Airbnb has warned UK holidaymakers to be wary of travel scams as they book their holidays this year.
The home rental company issued this warning as it released new research examining the impact of fraudsters’ scams on British holidaymakers, especially during the UK’s ongoing cost of living crisis.
Data from the company’s research shows that despite the current strain on British pockets, 35% of people in the UK would still consider going on holiday a priority when it comes to miscellaneous spending.
One in six Brits would consider booking trips using unsafe methods to save some cash.
The research also shows that 6% of adults are willing to book impulsively as soon as they see the price if it means paying less, and 15% would pay for the break by bank transfer — where their money is not protected — to save a penny or two.
To this end, travel scams in the UK are not rare, as Airbnb’s research discovered.
71% of people admitted that they or someone they know had been a fraud or scam victim, with findings suggesting that victims of holiday scams lose an average of £1,397 ($1728) each.
On average, those aged 55 and over lose the most to scams in the UK: about £3,176 ($3928). People between 18 and 34 years old, on the other hand, lose £1,330 ($1645) on average.
78% of respondents from Airbnb’s study agree that there are more scams than ever before.
70% agree that scams are becoming more convincing.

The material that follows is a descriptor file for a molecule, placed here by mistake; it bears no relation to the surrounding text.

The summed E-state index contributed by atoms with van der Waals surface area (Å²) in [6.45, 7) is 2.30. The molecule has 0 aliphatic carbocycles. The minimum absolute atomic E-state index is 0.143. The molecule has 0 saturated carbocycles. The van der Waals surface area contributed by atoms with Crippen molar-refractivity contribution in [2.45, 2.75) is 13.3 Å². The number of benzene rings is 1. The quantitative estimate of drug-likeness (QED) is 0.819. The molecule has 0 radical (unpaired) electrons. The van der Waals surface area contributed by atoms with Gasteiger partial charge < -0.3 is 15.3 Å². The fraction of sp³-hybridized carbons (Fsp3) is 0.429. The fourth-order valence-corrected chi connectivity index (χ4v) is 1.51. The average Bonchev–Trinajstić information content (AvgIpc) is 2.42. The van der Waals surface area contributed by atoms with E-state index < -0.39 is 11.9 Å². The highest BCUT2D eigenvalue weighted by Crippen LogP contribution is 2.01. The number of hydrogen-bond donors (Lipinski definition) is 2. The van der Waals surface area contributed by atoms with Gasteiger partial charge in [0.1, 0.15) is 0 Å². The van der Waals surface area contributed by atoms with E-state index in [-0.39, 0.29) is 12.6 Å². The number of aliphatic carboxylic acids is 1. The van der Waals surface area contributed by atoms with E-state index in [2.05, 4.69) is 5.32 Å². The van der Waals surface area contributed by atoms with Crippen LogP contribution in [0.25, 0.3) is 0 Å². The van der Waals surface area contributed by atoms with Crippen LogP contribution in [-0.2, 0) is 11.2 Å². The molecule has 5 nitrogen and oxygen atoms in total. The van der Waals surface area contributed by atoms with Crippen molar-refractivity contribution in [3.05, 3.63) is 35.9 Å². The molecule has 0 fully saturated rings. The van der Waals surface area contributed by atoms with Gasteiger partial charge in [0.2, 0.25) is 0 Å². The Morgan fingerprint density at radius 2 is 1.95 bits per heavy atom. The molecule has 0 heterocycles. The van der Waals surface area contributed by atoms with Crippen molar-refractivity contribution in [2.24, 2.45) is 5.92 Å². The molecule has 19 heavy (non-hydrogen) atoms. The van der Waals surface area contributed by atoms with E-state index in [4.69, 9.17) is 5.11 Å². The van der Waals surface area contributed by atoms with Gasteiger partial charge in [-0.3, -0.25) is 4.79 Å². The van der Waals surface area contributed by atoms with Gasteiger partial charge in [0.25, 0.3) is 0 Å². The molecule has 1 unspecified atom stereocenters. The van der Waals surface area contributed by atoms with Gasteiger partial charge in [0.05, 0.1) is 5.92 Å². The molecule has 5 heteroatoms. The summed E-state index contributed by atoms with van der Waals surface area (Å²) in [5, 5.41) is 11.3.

According to Airbnb, If you’re booking a stay on the Airbnb website in the near future, you should arm yourself with these four handy tips to help you avoid being scammed:
- Stay on Airbnb to book, pay and communicate – Stays should always be booked and paid for on the platform only to take advantage of Airbnb’s secure processes, refund, and support policies. If anyone asks you to go off the platform to transact, you should report the situation to Airbnb.
- Check out the reviews from other guests – It is possible to see what other guests have said, read the profiles of Hosts and listings, and also to contact the Host via Airbnb’s messaging tool to ask any questions before booking. Potential holidaymakers are advised to utilize these services to confirm the validity of a Host, secure their safety, and avoid scams.
- Check the site link – Before paying online or providing confidential details, use the Airbnb app or go directly to the website (www.airbnb.co.uk).
- Report any issues immediately – Airbnb’s Community Support team is on hand 24/7 to assist. Also, if you think you’ve been scammed, get in touch with your bank as soon as you can as they may be able to help you recover your money.
Amanda Cupples, General Manager for Airbnb UK and Northern Europe, advised holidaymakers and Airbnb customers to religiously follow the company’s booking tips.
“This year, many of us may be eager to save some pennies when booking a holiday, making it an ideal time for scammers to take advantage of those looking to find a good deal.
“Booking, communicating, and paying on Airbnb helps to protect you against such scams.”
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